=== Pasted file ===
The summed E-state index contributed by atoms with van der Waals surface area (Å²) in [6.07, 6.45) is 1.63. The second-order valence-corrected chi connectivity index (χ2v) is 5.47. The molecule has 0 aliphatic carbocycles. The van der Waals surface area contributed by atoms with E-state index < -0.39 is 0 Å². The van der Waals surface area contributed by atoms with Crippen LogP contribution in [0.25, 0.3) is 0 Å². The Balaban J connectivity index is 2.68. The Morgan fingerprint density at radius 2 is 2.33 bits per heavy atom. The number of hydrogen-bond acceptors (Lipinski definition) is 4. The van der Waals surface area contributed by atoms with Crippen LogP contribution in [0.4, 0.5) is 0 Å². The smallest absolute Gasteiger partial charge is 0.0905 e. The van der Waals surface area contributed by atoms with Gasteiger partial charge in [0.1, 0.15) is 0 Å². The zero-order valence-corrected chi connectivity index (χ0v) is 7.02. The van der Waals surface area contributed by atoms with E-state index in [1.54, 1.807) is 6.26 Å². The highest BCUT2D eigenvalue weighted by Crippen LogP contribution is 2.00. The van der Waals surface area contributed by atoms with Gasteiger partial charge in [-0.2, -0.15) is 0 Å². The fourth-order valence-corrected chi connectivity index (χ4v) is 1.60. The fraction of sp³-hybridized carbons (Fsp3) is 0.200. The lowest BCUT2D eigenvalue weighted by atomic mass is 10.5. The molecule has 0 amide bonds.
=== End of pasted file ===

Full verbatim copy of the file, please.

The summed E-state index contributed by atoms with van der Waals surface area (Å²) in [6.07, 6.45) is 1.63. The second-order valence-corrected chi connectivity index (χ2v) is 5.47. The molecule has 0 aliphatic carbocycles. The van der Waals surface area contributed by atoms with E-state index < -0.39 is 0 Å². The van der Waals surface area contributed by atoms with Crippen LogP contribution in [0.25, 0.3) is 0 Å². The Balaban J connectivity index is 2.68. The Morgan fingerprint density at radius 2 is 2.33 bits per heavy atom. The number of hydrogen-bond acceptors (Lipinski definition) is 4. The van der Waals surface area contributed by atoms with Crippen LogP contribution in [0.4, 0.5) is 0 Å². The smallest absolute Gasteiger partial charge is 0.0905 e. The van der Waals surface area contributed by atoms with Gasteiger partial charge in [0.1, 0.15) is 0 Å². The zero-order valence-corrected chi connectivity index (χ0v) is 7.02. The van der Waals surface area contributed by atoms with E-state index in [1.54, 1.807) is 6.26 Å². The highest BCUT2D eigenvalue weighted by Crippen LogP contribution is 2.00. The van der Waals surface area contributed by atoms with Gasteiger partial charge in [-0.2, -0.15) is 0 Å². The fourth-order valence-corrected chi connectivity index (χ4v) is 1.60. The fraction of sp³-hybridized carbons (Fsp3) is 0.200. The lowest BCUT2D eigenvalue weighted by atomic mass is 10.5. The molecule has 0 amide bonds.